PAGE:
Fifteen artificial intelligence (AI) startups have been chosen to join the University of Edinburgh’s Post-Covid AI Accelerator Programme.
Based at the Bayes Centre, the six-month programme received 86 applications and aims to support AI startups with high growth potential.
Each of the firms selected for the programme aims to address a major global challenge. Many of the startups chosen focus on areas such as healthcare, climate change and robotics.
One of the companies chosen is BioLiberty, which hit headlines this week with the launch of its AI-powered robotic glove that helps people with muscular weakness.
Another selected, Neeuro, develops digital therapeutics that could help children with attention deficit hyperactivity disorder (ADHD) improve their attention span.
Reath, which uses data analytics to help businesses find ways of reusing items that would otherwise end up in landfill, was also chosen as one of the programme participants.
The scheme is run in partnership with Scale Space, the UK’s leading digital venture builder, and involves the University’s commercialisation service, Edinburgh Innovations.
Participants will benefit from tailored advice and support, group working sessions and conferences to help their businesses grow.
Support will also include business mentoring, expert advice from industry leaders and access to a digital community that offers business growth services and opportunities to exchange ideas.
Through the Data Driven Innovation (DDI) programme, each of the 15 start-ups will also receive a £7,500 grant from the Scottish Funding Council.
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The DDI programme, which is part of the Edinburgh and South East Scotland City Region Deal, aims to help Edinburgh become the Data Capital of Europe, creating wider benefits for the economy and society.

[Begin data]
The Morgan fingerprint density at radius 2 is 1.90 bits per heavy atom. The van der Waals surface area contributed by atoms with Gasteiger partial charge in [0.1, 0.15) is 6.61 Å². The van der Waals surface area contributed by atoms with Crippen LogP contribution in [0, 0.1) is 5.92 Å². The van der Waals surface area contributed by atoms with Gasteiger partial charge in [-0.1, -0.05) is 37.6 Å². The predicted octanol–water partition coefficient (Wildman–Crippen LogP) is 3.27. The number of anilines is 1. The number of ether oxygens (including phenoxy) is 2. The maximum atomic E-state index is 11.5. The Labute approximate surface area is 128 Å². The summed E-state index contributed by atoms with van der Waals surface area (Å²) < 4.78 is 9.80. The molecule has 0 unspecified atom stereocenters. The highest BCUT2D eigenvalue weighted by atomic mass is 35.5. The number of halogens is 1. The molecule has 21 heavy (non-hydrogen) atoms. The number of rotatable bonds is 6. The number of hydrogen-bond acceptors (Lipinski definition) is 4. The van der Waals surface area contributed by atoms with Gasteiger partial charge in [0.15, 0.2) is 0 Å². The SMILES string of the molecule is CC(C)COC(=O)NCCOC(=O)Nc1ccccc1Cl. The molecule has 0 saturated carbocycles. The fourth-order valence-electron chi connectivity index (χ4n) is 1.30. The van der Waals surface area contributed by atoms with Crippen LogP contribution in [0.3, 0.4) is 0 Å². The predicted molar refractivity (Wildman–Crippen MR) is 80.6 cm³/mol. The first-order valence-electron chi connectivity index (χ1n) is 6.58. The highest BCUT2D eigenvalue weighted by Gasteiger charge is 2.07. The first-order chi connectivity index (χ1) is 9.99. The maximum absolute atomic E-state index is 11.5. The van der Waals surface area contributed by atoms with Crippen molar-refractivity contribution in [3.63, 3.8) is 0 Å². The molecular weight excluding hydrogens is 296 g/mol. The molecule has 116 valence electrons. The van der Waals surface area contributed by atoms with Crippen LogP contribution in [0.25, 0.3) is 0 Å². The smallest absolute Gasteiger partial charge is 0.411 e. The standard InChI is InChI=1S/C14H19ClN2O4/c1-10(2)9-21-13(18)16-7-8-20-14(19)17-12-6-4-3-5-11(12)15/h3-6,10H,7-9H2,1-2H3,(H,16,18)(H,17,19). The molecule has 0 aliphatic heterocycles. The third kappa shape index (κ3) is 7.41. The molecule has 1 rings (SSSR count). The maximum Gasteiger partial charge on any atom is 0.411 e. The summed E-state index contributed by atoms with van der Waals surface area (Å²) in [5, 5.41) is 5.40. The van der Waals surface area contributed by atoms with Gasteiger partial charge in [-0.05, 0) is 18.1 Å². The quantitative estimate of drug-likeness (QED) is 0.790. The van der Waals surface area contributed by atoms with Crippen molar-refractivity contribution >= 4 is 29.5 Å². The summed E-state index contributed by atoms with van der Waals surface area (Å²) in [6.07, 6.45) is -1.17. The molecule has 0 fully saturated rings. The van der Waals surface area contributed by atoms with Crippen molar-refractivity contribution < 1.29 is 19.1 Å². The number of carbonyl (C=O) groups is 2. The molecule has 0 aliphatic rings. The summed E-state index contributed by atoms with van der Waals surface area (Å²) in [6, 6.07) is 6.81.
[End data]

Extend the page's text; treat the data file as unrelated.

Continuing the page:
Commenting on the programme selections, Jim Ashe, Director of Innovation at the Bayes Centre said: “We are delighted to have received funding from the Scottish Funding Council through the DDI programme to enable these dynamic AI companies to grow through participation in the successful Bayes AI accelerator programme.
“Bayes offers access to world-leading academic knowledge, data sets and the UK’s supercomputing facility, together in an environment of investors, entrepreneurs, academics, students and industrial partners.”
Scottish Government Finance Secretary Kate Forbes MSP added: “A key enabler of Scotland’s recovery from Covid-19 is digital and technology, so it’s great to see the University of Edinburgh’s Post-Covid AI Accelerator support companies exploring how AI can be developed and used in many areas, such as health, and helping to tackle the climate emergency.
“With Scotland’s AI Strategy due to be launched on 22 March, this is an encouraging demonstration of some of the wealth of AI talent already in Scotland, budding international collaborations, and how AI can be used for good. I look forward to following the progress of the Accelerator going forward.”